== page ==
Robert Hardgrave
By Gala Bent
Thursday, January 24th, 2008


"samael"

Robert Hardgrave’s very name is ironic. His paintings spill over with life, and the lines between plant and animal and human are loose, abstracted into a riot of graceful color and line. “A lot of my work is about reincarnation,” he says, and refers to his own kidney transplant. He doesn’t know who the donor was, but “he’s still living, in a way,” he says, as he points to his own body.


"Communion"

The exuberance of a Robert Hardgrave painting is the first element I confront when standing next to one. His compositions bristle and bulge in an over-packed swirl; one thing leads to another, and the longer I linger, the quieter they become. Much like looking at a bustling city street, or lush woods in summer, the first effect of multiplicity gets honed down by a quality of attention. People-watch or seed-examine, and you’re able to understand more of the full picture. So, too, to slow down into a Hardgrave painting is to discover his irrepressible enthusiasm for nested forms and enfolded pattern; calligraphy, graffiti, folk design, comic books and plant-life. Lines are painted with agile confidence that can only come from an awful lot of practice and the joy of the process.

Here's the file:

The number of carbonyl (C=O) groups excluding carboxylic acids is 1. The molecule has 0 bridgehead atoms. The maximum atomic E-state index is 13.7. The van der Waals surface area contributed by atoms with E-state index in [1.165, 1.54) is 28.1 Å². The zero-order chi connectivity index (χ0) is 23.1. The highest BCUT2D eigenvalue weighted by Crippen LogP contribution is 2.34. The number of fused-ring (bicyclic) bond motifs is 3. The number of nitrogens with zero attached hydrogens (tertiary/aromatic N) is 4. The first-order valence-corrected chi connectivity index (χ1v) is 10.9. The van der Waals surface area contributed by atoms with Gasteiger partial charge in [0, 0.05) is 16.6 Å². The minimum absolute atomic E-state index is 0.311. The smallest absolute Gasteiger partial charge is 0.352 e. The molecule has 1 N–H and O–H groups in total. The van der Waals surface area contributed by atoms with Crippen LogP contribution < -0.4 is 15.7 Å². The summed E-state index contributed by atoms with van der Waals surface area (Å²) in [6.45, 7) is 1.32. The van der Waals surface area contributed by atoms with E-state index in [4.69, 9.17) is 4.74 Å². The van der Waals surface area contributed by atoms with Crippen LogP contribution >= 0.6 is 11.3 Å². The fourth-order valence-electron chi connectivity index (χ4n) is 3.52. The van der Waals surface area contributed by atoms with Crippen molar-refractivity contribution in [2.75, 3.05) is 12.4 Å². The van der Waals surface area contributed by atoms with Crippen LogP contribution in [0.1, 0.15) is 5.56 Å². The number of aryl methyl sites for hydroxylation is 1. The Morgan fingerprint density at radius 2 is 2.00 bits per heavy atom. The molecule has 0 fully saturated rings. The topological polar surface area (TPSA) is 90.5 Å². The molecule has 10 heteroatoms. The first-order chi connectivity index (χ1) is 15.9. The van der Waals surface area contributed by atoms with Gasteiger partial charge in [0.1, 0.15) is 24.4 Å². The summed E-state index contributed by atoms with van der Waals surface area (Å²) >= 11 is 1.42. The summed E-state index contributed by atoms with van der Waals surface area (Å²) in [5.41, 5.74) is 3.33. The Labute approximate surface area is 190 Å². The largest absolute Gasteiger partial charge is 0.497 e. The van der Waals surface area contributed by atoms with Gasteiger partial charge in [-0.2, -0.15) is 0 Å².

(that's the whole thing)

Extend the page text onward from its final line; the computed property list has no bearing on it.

Because illness and recovery have been significant turning points for Hardgrave’s practice as an artist, in subject matter, but also sheer pragmatics (when he was ill, he didn’t have the energy to complete enormous complicated canvases)—he almost apologetically admits that it seems like all of his paintings hang from one event. But when, on a recent studio visit, we talked about the big-picture themes of life, death, fecundity and resilience, he nodded emphatically. Robert Hardgrave makes visible the tension between the awe and terror of living life in a body—something we all can understand when confronted with the body’s fragility or impressed by its elasticity. And he also touches on questions whose answers remain elusive—are we fully contained in our bodies? Where do we begin or end?


"Colophon"

f you’re in the Pacific Northwest US, see some of Robert’s paintings through the month of February at Lawrimore Project, Seattle. His site is here.

A video interview:


"Nonverbal"
Gala Bent is a mother-artist-teacher living in Seattle who enjoys, among other things, this thought: between thesis and antithesis arcs the ever-loving synthesis. www.galabent.com

Filed under: ,

Comments are closed.